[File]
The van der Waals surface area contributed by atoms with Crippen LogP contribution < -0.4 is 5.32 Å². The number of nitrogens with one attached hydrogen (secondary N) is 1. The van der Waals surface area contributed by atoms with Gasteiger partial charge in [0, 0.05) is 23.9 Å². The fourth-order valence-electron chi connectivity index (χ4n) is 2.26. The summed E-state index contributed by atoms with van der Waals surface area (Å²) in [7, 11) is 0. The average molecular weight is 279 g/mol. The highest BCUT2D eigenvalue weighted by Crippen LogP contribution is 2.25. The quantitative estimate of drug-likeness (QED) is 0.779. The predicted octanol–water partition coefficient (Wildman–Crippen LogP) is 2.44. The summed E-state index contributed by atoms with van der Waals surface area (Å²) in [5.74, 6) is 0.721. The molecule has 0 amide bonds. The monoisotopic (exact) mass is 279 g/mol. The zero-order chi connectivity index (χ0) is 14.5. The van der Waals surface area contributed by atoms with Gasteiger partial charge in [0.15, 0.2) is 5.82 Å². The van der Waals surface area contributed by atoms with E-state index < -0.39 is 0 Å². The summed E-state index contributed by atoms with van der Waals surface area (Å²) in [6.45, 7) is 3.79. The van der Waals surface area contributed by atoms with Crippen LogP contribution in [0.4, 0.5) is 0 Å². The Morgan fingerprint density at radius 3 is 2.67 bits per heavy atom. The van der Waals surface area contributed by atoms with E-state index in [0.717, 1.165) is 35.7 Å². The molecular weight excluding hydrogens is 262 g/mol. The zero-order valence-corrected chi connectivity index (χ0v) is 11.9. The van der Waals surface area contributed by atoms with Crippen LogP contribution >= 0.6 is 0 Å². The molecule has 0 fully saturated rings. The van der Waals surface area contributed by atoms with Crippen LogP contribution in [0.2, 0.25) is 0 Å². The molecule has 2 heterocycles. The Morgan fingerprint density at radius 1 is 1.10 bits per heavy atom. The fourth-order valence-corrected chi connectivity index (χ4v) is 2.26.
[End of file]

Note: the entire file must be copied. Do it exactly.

The van der Waals surface area contributed by atoms with Crippen LogP contribution < -0.4 is 5.32 Å². The number of nitrogens with one attached hydrogen (secondary N) is 1. The van der Waals surface area contributed by atoms with Gasteiger partial charge in [0, 0.05) is 23.9 Å². The fourth-order valence-electron chi connectivity index (χ4n) is 2.26. The summed E-state index contributed by atoms with van der Waals surface area (Å²) in [7, 11) is 0. The average molecular weight is 279 g/mol. The highest BCUT2D eigenvalue weighted by Crippen LogP contribution is 2.25. The quantitative estimate of drug-likeness (QED) is 0.779. The predicted octanol–water partition coefficient (Wildman–Crippen LogP) is 2.44. The summed E-state index contributed by atoms with van der Waals surface area (Å²) in [5.74, 6) is 0.721. The molecule has 0 amide bonds. The monoisotopic (exact) mass is 279 g/mol. The zero-order chi connectivity index (χ0) is 14.5. The van der Waals surface area contributed by atoms with Gasteiger partial charge in [0.15, 0.2) is 5.82 Å². The van der Waals surface area contributed by atoms with E-state index < -0.39 is 0 Å². The summed E-state index contributed by atoms with van der Waals surface area (Å²) in [6.45, 7) is 3.79. The van der Waals surface area contributed by atoms with Crippen LogP contribution in [0.4, 0.5) is 0 Å². The Morgan fingerprint density at radius 3 is 2.67 bits per heavy atom. The van der Waals surface area contributed by atoms with E-state index in [0.717, 1.165) is 35.7 Å². The molecular weight excluding hydrogens is 262 g/mol. The zero-order valence-corrected chi connectivity index (χ0v) is 11.9. The van der Waals surface area contributed by atoms with Crippen LogP contribution >= 0.6 is 0 Å². The molecule has 0 fully saturated rings. The van der Waals surface area contributed by atoms with Crippen LogP contribution in [0.2, 0.25) is 0 Å². The molecule has 2 heterocycles. The Morgan fingerprint density at radius 1 is 1.10 bits per heavy atom. The fourth-order valence-corrected chi connectivity index (χ4v) is 2.26.